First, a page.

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IEEE+Spectrum+March+2007+-+RFID+Inside

IEEE+Spectrum+March+2007+-+RFID+Inside - bIoMEdIcAl RFID...

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24 IEEE Spectrum | March 2007 | NA www.spectrum.ieee.org RFID The murky ethics of implanted chips by Kenneth R. FosteR & Jan JaegeR bIoMEdIcAl Authorized licensed use limited to: Georgia Institute of Technology. Downloaded on August 2, 2009 at 21:16 from IEEE Xplore. Restrictions apply.
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guSto IMAgES Authorized licensed use limited to: Georgia Institute of Technology. Downloaded on August 2, 2009 at 21:16 from IEEE Xplore. Restrictions apply.
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anatomy of an RFID tag sIZe the device is 11 millimeters long and about 1 mm in diameter, comparable to a grain of rice. the Verichip implantable RFId tag, shown below, is the only tag approved for use in humans for a medical application. It is a simple device consisting of a coil of wire and a hermeti- cally sealed microchip within a glass capsule. the coil acts as an antenna and uses an RFId reader’s varying magnetic field to power the microchip and transmit a radio signal. Each Verichip’s signal is a unique identifying number that links to a medical record database. tIssUe-bonDIng CaP A cap made from a special plastic covers a hermetically sealed glass capsule containing the RFId circuitry. the plastic is designed to bond with human tissue and prevent the capsule from moving around once it has been implanted. antenna the coils of the antenna turn the reader’s varying magnetic field into current to power the chip. the coil is coupled to a capacitor to form a circuit that resonates at 134 kilohertz. lEStERlEFkowItz (2) ID ChIP the chip modulates the amplitude of the current going through the antenna to continuously repeat a 128-bit signal. the bits are represented by a change in amplitude—low to high or high to low. An analysis by Jonathan westhues, of cambridge, Mass., indicated that only 32 of the bits varied between any two Verichips. the rest of the bits probably tell the reader when the loop starts and may also contain some error-checking or correction data. Authorized licensed use limited to: Georgia Institute of Technology. Downloaded on August 2, 2009 at 21:16 from IEEE Xplore. Restrictions apply.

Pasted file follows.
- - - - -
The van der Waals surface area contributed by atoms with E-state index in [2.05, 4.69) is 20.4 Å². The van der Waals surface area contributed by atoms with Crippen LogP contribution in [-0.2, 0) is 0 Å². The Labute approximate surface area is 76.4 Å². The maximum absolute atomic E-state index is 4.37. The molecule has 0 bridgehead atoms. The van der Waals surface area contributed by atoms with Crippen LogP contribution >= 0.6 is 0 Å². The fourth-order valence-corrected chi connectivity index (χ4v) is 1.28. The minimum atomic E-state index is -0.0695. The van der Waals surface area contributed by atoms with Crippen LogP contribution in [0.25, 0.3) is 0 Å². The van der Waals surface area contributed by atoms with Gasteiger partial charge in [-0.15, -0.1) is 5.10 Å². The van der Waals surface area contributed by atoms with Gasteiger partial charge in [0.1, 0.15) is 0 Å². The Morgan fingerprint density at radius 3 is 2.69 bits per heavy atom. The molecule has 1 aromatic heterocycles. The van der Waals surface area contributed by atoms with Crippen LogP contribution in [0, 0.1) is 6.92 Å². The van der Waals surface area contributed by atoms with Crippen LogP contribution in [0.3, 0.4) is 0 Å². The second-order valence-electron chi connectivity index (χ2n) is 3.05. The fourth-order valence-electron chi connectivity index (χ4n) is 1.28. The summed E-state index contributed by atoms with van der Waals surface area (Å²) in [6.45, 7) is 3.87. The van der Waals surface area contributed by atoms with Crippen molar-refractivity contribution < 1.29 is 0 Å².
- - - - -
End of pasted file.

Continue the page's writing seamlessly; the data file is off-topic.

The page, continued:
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www.spectrum.ieee.org March 2007 | IEEE Spectrum | NA 27 With the proliferation of radio-frequency identification tech- nology and the recent, but increasing, use of implantable RFID chips in humans, we may already be on a path that would make such an ad commonplace in a 2017 issue of IEEE Spectrum . The benefits would be undeniable—an implantable RFID chip, which is durable and about the size of a grain of rice, can hold or link to information about the identity, physiological character- istics, health, nationality, and security clearances of the person it’s embedded in. The proximity of your hand could start your car or unlock your front door or let an emergency room physi- cian know you are a diabetic even if you are unconscious. Once implanted, the chip and the information it contains are always with you—you’d never lose your keys again.
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